Debate on race takes center stage during Jackson speech

During a testy panel discussion on politics and race on Monday, August 25 at the Denver Democratic National Convention, U.S. Rep. Jesse Jackson Jr. compared Barack Obama to Jackie Robinson. “(Obama) has the capacity to hit,” Jackson said. “But he’s in a situation where he cannot hit back, which baseball legend Jackie Robinson could not do. He had to catch the ball, he had to run the bases, even though the crowd was jeering the first African-American on the field. He has to keep smiling… No one wants an angry African-American man in the White House.”
Jackson, co-chairman of Obama’s presidential campaign, continued the comparisons, stating that Sen. Hillary (and Bill) Clinton would be using the convention to play the role of Pee Wee Reese, Robinson’s Brooklyn Dodgers’ white teammate and supporter.
“Throughout this convention, as these microphones are stuck into everyone’s faces, they’ll be given an opportunity to put their arm around our guy so he’ll have an opportunity to run the bases,” the Illinois congressman said.
Jackson was one of several prominent African-American leaders participating in the panel, which was sponsored by the Denver Post, Yahoo News and, at the Denver Athletic Club.
Among the panelists was former Virginia Gov. Douglas Wilder, who made history in 1990 when he became the first African-American to be elected a state governor. John Harris, editor-in-chief and panel moderator, asked Wilder if he thought Obama, who could become the first African-American president, was running on history-making star power over an actual campaign.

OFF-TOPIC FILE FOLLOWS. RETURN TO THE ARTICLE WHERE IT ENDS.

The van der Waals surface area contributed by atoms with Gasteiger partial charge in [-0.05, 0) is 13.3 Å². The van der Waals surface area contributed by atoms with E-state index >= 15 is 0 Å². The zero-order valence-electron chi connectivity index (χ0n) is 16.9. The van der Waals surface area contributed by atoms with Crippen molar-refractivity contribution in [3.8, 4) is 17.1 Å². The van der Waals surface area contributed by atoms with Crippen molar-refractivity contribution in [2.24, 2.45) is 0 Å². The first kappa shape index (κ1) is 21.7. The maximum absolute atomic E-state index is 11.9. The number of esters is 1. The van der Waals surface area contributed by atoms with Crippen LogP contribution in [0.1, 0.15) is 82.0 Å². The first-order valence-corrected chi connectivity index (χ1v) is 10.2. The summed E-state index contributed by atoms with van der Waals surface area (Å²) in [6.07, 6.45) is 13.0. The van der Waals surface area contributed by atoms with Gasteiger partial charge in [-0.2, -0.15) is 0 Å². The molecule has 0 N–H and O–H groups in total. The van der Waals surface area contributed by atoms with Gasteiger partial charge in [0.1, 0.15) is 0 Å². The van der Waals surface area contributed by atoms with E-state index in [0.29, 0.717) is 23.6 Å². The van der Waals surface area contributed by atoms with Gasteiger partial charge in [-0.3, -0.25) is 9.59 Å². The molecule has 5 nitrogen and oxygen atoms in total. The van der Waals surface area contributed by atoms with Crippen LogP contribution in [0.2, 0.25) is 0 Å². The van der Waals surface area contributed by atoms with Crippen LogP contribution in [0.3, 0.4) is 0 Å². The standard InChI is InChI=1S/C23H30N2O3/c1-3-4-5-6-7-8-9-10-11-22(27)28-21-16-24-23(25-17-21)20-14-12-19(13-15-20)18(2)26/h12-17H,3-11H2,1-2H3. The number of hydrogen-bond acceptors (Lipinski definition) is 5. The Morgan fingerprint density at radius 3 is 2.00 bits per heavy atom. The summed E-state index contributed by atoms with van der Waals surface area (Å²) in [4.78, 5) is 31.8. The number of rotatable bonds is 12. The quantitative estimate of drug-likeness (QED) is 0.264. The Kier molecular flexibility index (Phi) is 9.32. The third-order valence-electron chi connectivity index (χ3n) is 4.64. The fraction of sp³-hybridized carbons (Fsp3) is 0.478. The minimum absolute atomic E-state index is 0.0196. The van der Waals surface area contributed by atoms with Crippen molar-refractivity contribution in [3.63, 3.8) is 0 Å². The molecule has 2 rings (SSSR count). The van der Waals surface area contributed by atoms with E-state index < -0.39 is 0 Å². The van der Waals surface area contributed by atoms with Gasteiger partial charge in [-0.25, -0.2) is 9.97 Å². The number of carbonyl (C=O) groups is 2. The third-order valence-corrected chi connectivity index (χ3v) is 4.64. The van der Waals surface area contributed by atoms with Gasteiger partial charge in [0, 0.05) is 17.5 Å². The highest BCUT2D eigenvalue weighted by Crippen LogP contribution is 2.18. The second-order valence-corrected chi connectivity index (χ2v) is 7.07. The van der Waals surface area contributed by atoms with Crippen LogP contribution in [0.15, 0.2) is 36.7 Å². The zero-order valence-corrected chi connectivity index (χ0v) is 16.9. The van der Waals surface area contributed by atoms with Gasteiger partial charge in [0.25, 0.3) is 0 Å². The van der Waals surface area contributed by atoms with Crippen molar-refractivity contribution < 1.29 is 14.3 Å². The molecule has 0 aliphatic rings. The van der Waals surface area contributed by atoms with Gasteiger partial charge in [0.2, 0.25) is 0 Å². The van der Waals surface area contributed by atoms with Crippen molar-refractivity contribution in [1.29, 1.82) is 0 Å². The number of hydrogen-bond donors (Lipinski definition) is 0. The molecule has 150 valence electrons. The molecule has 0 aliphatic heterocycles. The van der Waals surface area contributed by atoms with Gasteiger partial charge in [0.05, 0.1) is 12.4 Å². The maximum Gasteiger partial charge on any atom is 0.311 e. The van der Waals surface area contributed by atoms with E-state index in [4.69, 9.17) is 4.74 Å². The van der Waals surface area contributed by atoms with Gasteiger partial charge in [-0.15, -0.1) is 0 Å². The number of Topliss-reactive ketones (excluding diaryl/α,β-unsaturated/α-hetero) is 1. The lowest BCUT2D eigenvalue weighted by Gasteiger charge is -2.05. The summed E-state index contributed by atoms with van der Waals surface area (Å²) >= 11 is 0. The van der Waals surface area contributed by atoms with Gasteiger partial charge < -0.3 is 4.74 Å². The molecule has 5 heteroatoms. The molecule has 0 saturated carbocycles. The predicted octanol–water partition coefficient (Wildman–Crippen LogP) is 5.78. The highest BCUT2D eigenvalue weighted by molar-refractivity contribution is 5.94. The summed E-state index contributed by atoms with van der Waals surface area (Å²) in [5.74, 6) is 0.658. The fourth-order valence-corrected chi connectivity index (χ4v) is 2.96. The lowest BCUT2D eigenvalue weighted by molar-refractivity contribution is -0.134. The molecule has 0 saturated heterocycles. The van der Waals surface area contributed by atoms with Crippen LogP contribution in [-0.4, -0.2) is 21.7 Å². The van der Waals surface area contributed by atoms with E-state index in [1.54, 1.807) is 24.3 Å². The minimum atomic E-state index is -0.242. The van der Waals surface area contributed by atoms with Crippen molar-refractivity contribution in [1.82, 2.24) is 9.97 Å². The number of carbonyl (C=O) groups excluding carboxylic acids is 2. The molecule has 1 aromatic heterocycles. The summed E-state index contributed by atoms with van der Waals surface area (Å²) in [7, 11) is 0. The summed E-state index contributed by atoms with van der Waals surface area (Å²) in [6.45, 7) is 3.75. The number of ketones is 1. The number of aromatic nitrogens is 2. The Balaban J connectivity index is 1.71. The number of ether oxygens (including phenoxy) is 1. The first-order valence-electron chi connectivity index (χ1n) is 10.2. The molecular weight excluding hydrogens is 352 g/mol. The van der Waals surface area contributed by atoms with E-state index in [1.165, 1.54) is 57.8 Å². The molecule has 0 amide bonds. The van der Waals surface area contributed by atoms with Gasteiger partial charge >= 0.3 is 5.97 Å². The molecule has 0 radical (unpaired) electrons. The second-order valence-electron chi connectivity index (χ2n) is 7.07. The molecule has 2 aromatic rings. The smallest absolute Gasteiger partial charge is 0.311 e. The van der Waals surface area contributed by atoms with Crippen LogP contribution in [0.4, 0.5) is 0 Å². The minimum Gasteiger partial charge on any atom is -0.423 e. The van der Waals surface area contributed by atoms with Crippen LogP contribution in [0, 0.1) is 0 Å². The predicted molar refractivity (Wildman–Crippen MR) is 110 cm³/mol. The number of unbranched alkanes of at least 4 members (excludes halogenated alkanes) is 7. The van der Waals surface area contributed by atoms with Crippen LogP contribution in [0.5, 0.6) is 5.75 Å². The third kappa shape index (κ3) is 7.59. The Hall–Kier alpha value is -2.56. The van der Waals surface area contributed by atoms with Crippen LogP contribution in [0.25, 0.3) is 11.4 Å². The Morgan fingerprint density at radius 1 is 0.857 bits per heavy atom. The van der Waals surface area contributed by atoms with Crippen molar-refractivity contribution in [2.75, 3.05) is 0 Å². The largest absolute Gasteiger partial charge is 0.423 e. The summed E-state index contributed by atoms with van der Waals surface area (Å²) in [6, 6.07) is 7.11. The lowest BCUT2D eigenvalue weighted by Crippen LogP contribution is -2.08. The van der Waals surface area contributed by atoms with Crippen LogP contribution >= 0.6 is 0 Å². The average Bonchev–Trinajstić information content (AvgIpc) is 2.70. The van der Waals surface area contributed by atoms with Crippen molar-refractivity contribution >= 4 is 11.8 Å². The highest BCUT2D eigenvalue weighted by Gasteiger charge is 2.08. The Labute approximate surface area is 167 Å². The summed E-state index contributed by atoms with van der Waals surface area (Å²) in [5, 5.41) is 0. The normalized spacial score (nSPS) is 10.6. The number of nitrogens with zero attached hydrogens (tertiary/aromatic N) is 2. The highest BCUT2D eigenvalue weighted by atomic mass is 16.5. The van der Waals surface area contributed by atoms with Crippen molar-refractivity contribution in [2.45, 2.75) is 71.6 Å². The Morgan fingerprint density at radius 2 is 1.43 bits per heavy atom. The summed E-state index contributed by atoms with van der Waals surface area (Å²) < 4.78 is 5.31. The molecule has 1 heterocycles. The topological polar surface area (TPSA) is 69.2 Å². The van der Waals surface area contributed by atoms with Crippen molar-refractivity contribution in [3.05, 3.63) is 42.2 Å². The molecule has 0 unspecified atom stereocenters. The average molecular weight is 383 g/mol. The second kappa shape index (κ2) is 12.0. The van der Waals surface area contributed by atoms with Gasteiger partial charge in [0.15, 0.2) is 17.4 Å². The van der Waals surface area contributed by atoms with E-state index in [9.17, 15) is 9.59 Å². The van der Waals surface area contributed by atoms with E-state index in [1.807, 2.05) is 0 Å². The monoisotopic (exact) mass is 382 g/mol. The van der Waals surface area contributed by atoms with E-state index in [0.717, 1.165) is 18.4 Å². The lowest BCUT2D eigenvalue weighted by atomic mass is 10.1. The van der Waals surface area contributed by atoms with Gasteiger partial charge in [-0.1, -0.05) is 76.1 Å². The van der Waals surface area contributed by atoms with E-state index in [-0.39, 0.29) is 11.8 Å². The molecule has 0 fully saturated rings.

“He’s never emphasized race, never spoken to the fact that he wants to make history,” Wilder said. “History doesn’t pay the bills. History doesn’t pay taxes, it doesn’t improve the schools, doesn’t make the area safe.”
Wilder also commented on the tension between Clinton’s supporters and the Obama campaign.
A recent New York Times poll of white voters found that 5 percent of those polled admitted they would not vote for a black candidate, and when asked if someone they knew wouldn’t vote for a black candidate, the number jumped to 19 percent.
 Wilder remarked that race posed a potential factor in tensions between supporters.
“The ultimate question is: are (Clinton supporters) supporters for Barack Obama to be president? And if not, why not?” Wilder said. “I’m not at all suggesting race, but I’m not eliminating race.”
During a question-and-answer session, the Reverend Dr. James Fouther of the United Church of Montbello asked panel member Dr. Cornel West about Obama’s occasionally disputed African-American blood and ancestry.
“Barack is different in that he doesn’t have any Negroes in his lineage, he’s got Negroes in his progeny,” said West, an Obama supporter. He added that Obama had essentially embraced black heritage by marrying Michelle Obama and raising two daughters, both of an African-American ascent.
Jackson objected to West’s use of terms, stating: “When (audiences) see us on this panel, they see us as representatives of Obama at this convention. And when they’re sitting in their living rooms, listening to us, they’re sensitive to ‘Hey, I want these guys to have access to the president?’”
Fouther later said he respected West and was not surprised with West’s comments on the lack of importance in the ancestry argument. While Fouther found the panel compelling, he continues to question what would come of the general election.
“I’m still wondering at the end of the panel whether or not we’re going be able to traverse this bridge of race in the country, and whether or not folks who are white and folks who are non-white will really embrace this person of color in Sen. Barack Obama,” Fouther said.

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